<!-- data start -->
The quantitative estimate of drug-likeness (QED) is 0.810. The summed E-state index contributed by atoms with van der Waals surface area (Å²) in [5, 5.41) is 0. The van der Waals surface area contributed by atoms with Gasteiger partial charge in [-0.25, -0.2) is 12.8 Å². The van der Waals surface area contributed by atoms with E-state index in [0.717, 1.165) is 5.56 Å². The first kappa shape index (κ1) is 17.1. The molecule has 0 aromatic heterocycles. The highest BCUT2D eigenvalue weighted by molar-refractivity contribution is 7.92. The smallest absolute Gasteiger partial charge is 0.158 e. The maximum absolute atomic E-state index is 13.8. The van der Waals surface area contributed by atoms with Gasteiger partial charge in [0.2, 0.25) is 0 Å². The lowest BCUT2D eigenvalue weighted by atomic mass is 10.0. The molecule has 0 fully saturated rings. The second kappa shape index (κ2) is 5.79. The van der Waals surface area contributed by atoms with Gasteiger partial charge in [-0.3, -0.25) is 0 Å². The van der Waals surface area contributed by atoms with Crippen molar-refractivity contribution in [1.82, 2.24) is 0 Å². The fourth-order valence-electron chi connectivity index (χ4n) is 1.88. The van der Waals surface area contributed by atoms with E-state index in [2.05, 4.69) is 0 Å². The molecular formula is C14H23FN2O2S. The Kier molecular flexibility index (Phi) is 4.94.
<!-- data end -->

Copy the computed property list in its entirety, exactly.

The quantitative estimate of drug-likeness (QED) is 0.810. The summed E-state index contributed by atoms with van der Waals surface area (Å²) in [5, 5.41) is 0. The van der Waals surface area contributed by atoms with Gasteiger partial charge in [-0.25, -0.2) is 12.8 Å². The van der Waals surface area contributed by atoms with E-state index in [0.717, 1.165) is 5.56 Å². The first kappa shape index (κ1) is 17.1. The molecule has 0 aromatic heterocycles. The highest BCUT2D eigenvalue weighted by molar-refractivity contribution is 7.92. The smallest absolute Gasteiger partial charge is 0.158 e. The maximum absolute atomic E-state index is 13.8. The van der Waals surface area contributed by atoms with Gasteiger partial charge in [0.2, 0.25) is 0 Å². The lowest BCUT2D eigenvalue weighted by atomic mass is 10.0. The molecule has 0 fully saturated rings. The second kappa shape index (κ2) is 5.79. The van der Waals surface area contributed by atoms with Gasteiger partial charge in [-0.3, -0.25) is 0 Å². The van der Waals surface area contributed by atoms with Crippen molar-refractivity contribution in [1.82, 2.24) is 0 Å². The fourth-order valence-electron chi connectivity index (χ4n) is 1.88. The van der Waals surface area contributed by atoms with E-state index in [2.05, 4.69) is 0 Å². The molecular formula is C14H23FN2O2S. The Kier molecular flexibility index (Phi) is 4.94.